In addition to its unique structure, the population density of New York City complicates the nearly 400 year-old food system. It may be easier to source a locally grown produce item from 100 miles west in New Jersey, rather than travelling through the gridlock of Manhattan, floating down the East River, or maneuvering through Queens for the same item grown 100 miles north in New York State.

“This city is a city of islands, so with the exception of the Bronx, the entire city is on an island,” says Libman. “It adds some logistical problems and barriers getting food in and out . . . if for some reason the food system were to shut down and we weren’t able to move food, we’d only be able to move three days of food stored in the city at any given time.”

Indeed, as The Atlantic’s City Lab noted after Hurricane Sandy shook New York City’s core, the city is operating on a lean supply chain that’s stretching further and further from Manhattan—with storage centers at Hell’s Kitchen and the industrial baking complex that is now Chelsea Market long gone—as the city continues to gentrify.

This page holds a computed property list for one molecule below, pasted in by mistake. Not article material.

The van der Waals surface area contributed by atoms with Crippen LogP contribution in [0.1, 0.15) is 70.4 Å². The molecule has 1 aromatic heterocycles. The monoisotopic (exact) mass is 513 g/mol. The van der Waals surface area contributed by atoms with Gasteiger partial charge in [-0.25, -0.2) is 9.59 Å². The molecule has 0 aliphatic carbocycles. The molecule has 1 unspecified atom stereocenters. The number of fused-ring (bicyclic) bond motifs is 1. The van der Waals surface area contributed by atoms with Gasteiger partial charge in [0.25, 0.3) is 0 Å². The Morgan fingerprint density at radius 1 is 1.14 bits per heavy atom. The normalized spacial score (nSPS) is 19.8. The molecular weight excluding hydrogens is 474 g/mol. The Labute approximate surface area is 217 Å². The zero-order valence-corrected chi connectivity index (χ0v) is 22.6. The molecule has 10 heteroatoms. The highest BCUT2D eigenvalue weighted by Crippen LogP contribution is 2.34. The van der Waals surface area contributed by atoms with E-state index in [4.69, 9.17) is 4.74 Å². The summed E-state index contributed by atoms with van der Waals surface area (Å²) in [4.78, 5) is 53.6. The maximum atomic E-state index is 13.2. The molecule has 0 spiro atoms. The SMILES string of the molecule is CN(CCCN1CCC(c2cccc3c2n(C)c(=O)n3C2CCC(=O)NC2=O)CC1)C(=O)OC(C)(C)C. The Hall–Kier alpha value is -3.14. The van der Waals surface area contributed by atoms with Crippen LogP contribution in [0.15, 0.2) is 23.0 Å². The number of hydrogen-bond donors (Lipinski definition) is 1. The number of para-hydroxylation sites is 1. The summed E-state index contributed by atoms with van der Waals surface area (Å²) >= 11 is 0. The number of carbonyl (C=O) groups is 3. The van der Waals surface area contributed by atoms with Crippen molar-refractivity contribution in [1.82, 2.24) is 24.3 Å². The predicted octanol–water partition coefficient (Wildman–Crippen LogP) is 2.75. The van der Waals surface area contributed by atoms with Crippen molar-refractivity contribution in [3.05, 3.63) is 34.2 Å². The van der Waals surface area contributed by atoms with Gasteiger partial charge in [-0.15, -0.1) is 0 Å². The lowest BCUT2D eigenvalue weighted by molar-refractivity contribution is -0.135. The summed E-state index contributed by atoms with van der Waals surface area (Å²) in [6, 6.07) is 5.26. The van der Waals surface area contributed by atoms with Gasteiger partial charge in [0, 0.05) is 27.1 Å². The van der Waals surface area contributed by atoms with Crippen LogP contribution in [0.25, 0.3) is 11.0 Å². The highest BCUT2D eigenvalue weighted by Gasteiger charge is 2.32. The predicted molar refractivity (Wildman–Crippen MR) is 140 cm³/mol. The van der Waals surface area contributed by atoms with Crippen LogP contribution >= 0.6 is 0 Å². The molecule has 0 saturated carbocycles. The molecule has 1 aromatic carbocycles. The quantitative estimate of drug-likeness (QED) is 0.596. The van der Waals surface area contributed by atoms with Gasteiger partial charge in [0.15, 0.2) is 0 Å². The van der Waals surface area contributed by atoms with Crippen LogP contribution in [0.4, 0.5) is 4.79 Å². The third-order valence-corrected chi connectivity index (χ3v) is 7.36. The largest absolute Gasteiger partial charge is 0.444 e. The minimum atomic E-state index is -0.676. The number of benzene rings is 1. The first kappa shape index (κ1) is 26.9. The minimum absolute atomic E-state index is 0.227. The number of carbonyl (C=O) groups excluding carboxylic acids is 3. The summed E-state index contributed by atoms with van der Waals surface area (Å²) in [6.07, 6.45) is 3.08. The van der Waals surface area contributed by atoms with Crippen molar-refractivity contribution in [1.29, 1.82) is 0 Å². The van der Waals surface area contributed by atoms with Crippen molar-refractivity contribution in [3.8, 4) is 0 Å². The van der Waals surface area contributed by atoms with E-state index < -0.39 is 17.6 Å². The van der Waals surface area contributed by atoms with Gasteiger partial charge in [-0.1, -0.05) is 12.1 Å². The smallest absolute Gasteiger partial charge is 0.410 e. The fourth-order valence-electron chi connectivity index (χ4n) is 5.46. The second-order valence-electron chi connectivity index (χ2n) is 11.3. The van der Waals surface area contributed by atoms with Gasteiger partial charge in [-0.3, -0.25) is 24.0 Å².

While New York City struggles to define the intricacies and nuances of its food system, it must adapt to an increasing preference for the local food economy: how surrounding states play into the local food economy, how transportation might limit the delivery of otherwise locally grown foods, and how the cost and upscale reputation of local foods influences its effectiveness in feeding the city’s hungry.